That was the year that was
A stronger performance than first thought during the last three months of 2014 meant the UK economy grew by a spritely 2.8%y/y last year. That’s one of the fastest rates of growth among the developed nations. Households played their part, spending 2.5% more in 2014 than the year before. They paid mainly through rising salaries but partly by reducing savings. And the UK story is more than just a consumer one as business investment rose by 7.5%.
A persistent spoiler is the UK’s current account deficit – our financial position relative to the rest of the world. Almost ever present, our deficit widened to 5.5% of GDP in 2014, the biggest since records began in 1948. The problem isn’t so much poor trade performance.
At 2% of GDP our trade deficit is lower than in the years leading up to the crisis. Rather it rests with our foreign investments, or more precisely the low returns we currently earn on them. In contrast, an expanding UK economy means we are generating relatively decent returns for foreign investors who own assets here.
Running out of road
The UK’s strong growth prompted an equally strong pace of job creation. That’s good news for workers, but also extends an enduring puzzle about the UK’s economic recovery; namely the absence of productivity growth. GDP is now 3.4% above its pre-crisis peak but output per hour is still 1.7% below its old level.
And rather than recent growth propelling productivity upwards, for the last two years it has slipped sideways. Weak productivity is probably delaying the moment when the Bank of England first raises interest rates. But unless we see a turnaround in our productivity soon, 2014 may prove to be the high-watermark for growth.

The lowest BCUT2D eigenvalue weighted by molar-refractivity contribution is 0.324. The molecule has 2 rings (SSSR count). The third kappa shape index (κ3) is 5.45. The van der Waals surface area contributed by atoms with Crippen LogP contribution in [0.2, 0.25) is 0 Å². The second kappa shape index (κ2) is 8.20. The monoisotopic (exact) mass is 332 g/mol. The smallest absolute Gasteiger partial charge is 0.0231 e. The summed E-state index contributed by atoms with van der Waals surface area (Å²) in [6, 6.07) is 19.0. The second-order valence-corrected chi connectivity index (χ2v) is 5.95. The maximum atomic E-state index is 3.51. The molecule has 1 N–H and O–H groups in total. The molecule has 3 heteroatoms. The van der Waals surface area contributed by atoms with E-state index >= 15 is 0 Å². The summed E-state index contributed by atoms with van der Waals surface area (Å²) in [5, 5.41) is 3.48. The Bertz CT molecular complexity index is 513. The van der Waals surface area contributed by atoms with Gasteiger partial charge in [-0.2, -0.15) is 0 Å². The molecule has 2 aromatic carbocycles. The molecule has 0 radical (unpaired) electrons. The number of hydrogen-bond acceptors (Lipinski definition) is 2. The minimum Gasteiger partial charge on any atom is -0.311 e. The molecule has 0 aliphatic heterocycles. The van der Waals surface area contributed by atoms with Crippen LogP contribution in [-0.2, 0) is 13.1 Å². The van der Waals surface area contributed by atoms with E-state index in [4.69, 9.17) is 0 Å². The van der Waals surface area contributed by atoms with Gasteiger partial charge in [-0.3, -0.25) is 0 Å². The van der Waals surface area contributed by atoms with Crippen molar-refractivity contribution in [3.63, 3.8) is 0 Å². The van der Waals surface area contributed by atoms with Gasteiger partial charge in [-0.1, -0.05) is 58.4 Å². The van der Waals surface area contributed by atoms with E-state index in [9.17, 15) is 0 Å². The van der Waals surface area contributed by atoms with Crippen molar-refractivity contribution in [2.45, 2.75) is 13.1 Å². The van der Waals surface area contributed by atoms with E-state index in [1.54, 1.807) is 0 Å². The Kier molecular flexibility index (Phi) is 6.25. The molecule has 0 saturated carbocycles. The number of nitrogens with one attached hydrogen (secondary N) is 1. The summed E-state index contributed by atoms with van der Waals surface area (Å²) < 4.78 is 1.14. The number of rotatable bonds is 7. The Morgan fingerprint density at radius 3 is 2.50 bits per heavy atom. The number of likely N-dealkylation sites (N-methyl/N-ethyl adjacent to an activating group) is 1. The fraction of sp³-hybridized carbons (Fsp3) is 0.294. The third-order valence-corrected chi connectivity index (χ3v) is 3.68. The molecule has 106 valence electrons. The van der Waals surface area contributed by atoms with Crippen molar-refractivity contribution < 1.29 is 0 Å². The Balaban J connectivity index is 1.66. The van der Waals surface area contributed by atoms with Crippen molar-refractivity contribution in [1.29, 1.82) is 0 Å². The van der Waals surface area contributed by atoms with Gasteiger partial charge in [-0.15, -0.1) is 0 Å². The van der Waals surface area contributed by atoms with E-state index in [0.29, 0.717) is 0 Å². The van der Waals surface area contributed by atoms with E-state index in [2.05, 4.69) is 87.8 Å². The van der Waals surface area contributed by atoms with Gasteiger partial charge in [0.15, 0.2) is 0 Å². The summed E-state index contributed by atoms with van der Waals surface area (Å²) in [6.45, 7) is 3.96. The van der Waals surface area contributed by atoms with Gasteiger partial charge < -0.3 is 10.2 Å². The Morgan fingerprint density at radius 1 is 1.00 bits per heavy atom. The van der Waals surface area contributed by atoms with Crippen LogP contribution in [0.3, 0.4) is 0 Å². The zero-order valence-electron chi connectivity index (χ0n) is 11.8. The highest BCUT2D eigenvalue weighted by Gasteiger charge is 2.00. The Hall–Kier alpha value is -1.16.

The UK’s makers continued their encouraging start to the year in March. The Purchasing Managers’ Index of manufactures reached an 8-month high of 54.4 (a reading above 50 signals expansion). It’s the domestic economy that’s driving growth, particularly the consumer goods sector. Prices are continuing to fall too, both the costs to manufacturers and the prices they charge. And there’s better news on exports, with new export orders reaching its highest reading since August. The recent return to life for the Eurozone's economy may just be beginning to support the UK's export sector.
With 61,000 new mortgage approvals, February saw the third consecutive monthly increase, adding to the in-tray of conflicting messages on the state of the UK housing market. Last week the Nationwide house price index reported the cost of a typical house rose by 0.1% in March. That’s not much. But then that’s not necessarily a bad thing. Like prices, mortgage approvals and hence housing transactions should continue to increase, albeit moderately.
The direction of travel for the Eurozone’s inflation and unemployment rates has been welcome. While the unemployment rate edged down again in February, to 11.3% (hiding a huge difference between countries mind), deflation eased to just -0.1%y/y in March, up from -0.3% in February. That's similar to the UK inflation rate. The fact that two economies performing so differently have near identical inflation suggests an external force acting on both. Mainly that's weak global price pressures, most famously but not exclusively oil. Exclude energy and Eurozone inflation is 0.6%y/y.
Blip or warning?
The US added 126,000 jobs in March, leaving unemployment at 5.5%. That was a sharply-reduced rate of job creation compared with the preceding 12 months when the economy had added almost 270,000 per month. While the usual warning applies – don’t rely too much on a single piece of data – weak job growth adds to surprisingly poor retail sales and industrial production data. The US equivalents of the Purchasing Managers’ Index have also suggested growth is slowing. It’s too soon to sound a warning bell but these data will only encourage the Fed to keep rates low for longer.
US house price inflation slowed to 4.5%y/y in January. A year ago it was running at 10.5%. Prices fell by 0.1% m/m, the fifth consecutive monthly decline. This gentle slowing of price rises is the thing of central bankers’ dreams. And there are signs that house price inflation could be approaching a floor. The proportion of borrowers well behind on their mortgage payments is at its lowest rate since 2008, meaning fewer forced house sales. Applications for mortgages to buy a house – rather than remortgaging – were up 8%y/y last week.